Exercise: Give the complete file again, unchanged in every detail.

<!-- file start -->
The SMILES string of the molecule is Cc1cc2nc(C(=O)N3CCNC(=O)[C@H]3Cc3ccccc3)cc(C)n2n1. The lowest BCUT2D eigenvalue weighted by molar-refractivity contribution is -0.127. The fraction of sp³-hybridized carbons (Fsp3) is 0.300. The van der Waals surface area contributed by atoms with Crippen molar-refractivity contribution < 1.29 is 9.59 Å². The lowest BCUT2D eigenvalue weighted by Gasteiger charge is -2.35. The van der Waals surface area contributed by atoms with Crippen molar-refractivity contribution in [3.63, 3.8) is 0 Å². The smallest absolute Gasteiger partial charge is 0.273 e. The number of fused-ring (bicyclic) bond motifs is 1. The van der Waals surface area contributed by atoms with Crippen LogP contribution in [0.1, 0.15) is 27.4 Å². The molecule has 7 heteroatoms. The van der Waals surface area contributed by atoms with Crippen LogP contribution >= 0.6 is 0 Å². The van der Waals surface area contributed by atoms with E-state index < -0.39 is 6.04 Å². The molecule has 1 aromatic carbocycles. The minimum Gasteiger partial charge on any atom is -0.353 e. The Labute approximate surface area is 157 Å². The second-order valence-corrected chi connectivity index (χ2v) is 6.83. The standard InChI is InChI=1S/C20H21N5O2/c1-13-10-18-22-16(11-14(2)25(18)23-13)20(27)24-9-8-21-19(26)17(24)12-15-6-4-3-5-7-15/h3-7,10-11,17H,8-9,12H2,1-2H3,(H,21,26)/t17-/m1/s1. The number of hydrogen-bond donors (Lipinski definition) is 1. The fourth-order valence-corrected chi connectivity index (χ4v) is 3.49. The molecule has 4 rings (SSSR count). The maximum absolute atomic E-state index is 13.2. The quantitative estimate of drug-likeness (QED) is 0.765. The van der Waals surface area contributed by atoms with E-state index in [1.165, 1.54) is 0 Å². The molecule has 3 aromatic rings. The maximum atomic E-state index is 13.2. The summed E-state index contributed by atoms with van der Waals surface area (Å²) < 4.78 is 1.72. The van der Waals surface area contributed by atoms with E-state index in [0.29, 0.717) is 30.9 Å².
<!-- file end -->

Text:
The SMILES string of the molecule is Cc1cc2nc(C(=O)N3CCNC(=O)[C@H]3Cc3ccccc3)cc(C)n2n1. The lowest BCUT2D eigenvalue weighted by molar-refractivity contribution is -0.127. The fraction of sp³-hybridized carbons (Fsp3) is 0.300. The van der Waals surface area contributed by atoms with Crippen molar-refractivity contribution < 1.29 is 9.59 Å². The lowest BCUT2D eigenvalue weighted by Gasteiger charge is -2.35. The van der Waals surface area contributed by atoms with Crippen molar-refractivity contribution in [3.63, 3.8) is 0 Å². The smallest absolute Gasteiger partial charge is 0.273 e. The number of fused-ring (bicyclic) bond motifs is 1. The van der Waals surface area contributed by atoms with Crippen LogP contribution in [0.1, 0.15) is 27.4 Å². The molecule has 7 heteroatoms. The van der Waals surface area contributed by atoms with Crippen LogP contribution >= 0.6 is 0 Å². The van der Waals surface area contributed by atoms with E-state index < -0.39 is 6.04 Å². The molecule has 1 aromatic carbocycles. The minimum Gasteiger partial charge on any atom is -0.353 e. The Labute approximate surface area is 157 Å². The second-order valence-corrected chi connectivity index (χ2v) is 6.83. The standard InChI is InChI=1S/C20H21N5O2/c1-13-10-18-22-16(11-14(2)25(18)23-13)20(27)24-9-8-21-19(26)17(24)12-15-6-4-3-5-7-15/h3-7,10-11,17H,8-9,12H2,1-2H3,(H,21,26)/t17-/m1/s1. The number of hydrogen-bond donors (Lipinski definition) is 1. The fourth-order valence-corrected chi connectivity index (χ4v) is 3.49. The molecule has 4 rings (SSSR count). The maximum absolute atomic E-state index is 13.2. The quantitative estimate of drug-likeness (QED) is 0.765. The van der Waals surface area contributed by atoms with E-state index in [1.165, 1.54) is 0 Å². The molecule has 3 aromatic rings. The maximum atomic E-state index is 13.2. The summed E-state index contributed by atoms with van der Waals surface area (Å²) < 4.78 is 1.72. The van der Waals surface area contributed by atoms with E-state index in [0.29, 0.717) is 30.9 Å².